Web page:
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Battlefield Strategies From Ancient Times Promise a Better Life Today

by chuck cory and max carr

enturies ago, the art of ninjutsu was born YOU CANNOT CONTROL YOUR

C into a world enveloped in war. That one fact


makes it vastly different from styles like
aikido and Brazilian jiu-jitsu, which were
founded during peacetime. Because of its violent
childhood, ninjutsu matured into a system that fo-
ENVIRONMENT.!. BUT YOU CAN
CONTROL YOUKSELF.
At the foundation of ninjutsu lies the basic under-
standing that you have little to no control over your
attackers. Whether they're physical, psychological
cused on fighting methods that worked on the bat- or emotional sources of stress, to waste time fret-
tlefield, behind enemy lines and against multiple ting, panicking or denying the truth of the circum-
attackers. The art grew to encompass principles stances is to invite frustration. Or failure.
for psychological self-defense that enabled its ad- The inhabitants of the ninja villages in Japan's
herents to live out their lives on their own terms, Iga province were attacked almost daily. Instead
free from fear. of wallowing in their misery, they prepped them-
Those same principles are now used by military selves to function in fearful or stressful environ-
personnel around the world-even though they ments. Accounts abound of training sessions in
probably don't know where the teachings came which students ran through dark forests while
from. Because we all face adversity-granted, their partners waited for an opportunity to effect
it may not be as severe as that experienced by a surprise attack. By mastering their breathing,
a black-clad warrior 500 years ago or an Army their senses and their awareness, they were able
Ranger today-ninja wisdom is just as valuable in to function. What's more, they' learned how to re-
the 21st century as it ever was. main relaxed under stress.

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These days, sources of stress take on many forms. Daily it during their next one. They never allowed their egos to
challenges may not become real psychological or emotional get in the way of revisiting that vital first stage of learning.
threats until they start'to snowball. "It's not an expensive car Thomas Edison outlined this principle well: "I have not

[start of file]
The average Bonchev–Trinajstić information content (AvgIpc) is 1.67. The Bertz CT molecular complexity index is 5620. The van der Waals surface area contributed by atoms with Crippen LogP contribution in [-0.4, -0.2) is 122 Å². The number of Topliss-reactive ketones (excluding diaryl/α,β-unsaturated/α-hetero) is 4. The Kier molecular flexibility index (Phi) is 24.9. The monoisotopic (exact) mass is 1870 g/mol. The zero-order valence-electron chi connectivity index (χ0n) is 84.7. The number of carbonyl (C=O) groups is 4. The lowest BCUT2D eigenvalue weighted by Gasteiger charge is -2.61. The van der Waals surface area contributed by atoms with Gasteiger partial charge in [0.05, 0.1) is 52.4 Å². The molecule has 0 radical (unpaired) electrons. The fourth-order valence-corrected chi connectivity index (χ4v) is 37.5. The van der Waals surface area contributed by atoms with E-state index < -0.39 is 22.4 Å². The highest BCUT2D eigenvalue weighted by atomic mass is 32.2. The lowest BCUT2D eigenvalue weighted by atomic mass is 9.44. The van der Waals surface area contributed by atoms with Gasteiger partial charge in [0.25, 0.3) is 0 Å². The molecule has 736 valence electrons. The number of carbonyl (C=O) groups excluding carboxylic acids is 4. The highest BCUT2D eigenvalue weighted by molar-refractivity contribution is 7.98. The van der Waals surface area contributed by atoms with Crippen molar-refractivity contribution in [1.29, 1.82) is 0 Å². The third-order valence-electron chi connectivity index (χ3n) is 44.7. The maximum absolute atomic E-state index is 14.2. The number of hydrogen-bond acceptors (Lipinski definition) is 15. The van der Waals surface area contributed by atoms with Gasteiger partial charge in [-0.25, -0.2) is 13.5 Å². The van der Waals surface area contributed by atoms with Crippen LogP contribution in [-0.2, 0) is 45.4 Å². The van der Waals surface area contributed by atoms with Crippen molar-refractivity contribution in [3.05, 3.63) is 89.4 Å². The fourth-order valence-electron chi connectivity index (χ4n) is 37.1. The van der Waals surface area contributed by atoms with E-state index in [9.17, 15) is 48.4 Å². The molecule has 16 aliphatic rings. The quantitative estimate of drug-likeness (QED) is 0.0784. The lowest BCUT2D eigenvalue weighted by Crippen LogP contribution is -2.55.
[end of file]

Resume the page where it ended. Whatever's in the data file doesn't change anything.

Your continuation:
repair," you might say. "It's just that I need the car to pick up my failed 700 times, I have not failed once. I have succeeded
cousin at the airport tomorrow. It wouldn't be a big deal, but in proving that those 700 ways will not work."
with my reduced hours at work .....
Just like the ninja of old, we can't control our environment, CONDITIONING YOURSELF WILL HELP YOU
but we can control ourselves. Remember to keep breathing, SUCCEED IN STRESSFUL ENVIRONMENTS.
smile and never lose your 360 degrees of awareness. You've The third principle is one that separates martial artists
no doubt read countless articles that explain the concept of from sports competitors, and it lies at the heart of nin-
"tunnel vision." Frustration, fear and anger can narrow your jutsu. Bruce Lee reminded us that the best training for
awareness to the origin of those emotions (your attacker). As a the event is the event. Separating excellent training from
result, you're exposed to the possibility of multiple assailants. mediocre training can be challenging because we nor-
This principle applies psychologically, too. Spend your time mally can't participate in the event we're training for. As
frustrated or angry over your circumstances, and you're liable explained above, however; the ninja were able to combine.
to miss out on opportunities that are dangling just outside your the actual event with their training, and they worked out
peripheral vision. Opportunity is present in every stressful sit- a system for learning from each attack.
uation. Recall how persecution and warfare helped transform A complete martial art trains you to remain comfort-
the ninja not only into survivors but also into legends.
able in stressful or dangerous environments. To do this, it
must push the boundaries of your comfort zone periodi-
THERE'S SOMETHING TO BE LEARNED FROM EVERY- cally to condition you to succeed under pressure. Modern
THING.
practitioners of the art accomplish this in many ways:
The ninja referred to this principle as shikin harimitsu dai- training with the lights off, defending themselves while
komyo, which roughly translates as "every moment holds the
wearing blindfolds or handcuffs, fending off multiple at-
potential for enlightenment." The ninja's enemies enjoyed su-
tackers, overcoming environmental obstacles and defus-
periority in numbers, weapons and supplies. The ninja, how- ing verbal attacks.
ever, realized there was one thing their enemies could not take _
Remember that the goal isn't to eliminate fear. It's to re-
away: their ability to learn something new from each encoun-
main comfortable in the face of fear and not be paralyzed
ter, This principle was embraced and eventually woven into by it. )0(
the fabric of ninjutsu.
The beauty of historical ninjutsu is that training and living About the author
were the same. The only thing that separated failure from A martial artist for 39 years, Chuck Cory has taught the FBI, DEA and
lesson learned was the mindset of the person involved. They regional law-enforcement agencies in the United States. Europe. Central
America, South America and Asia.
strived to take something new from each encounter and apply

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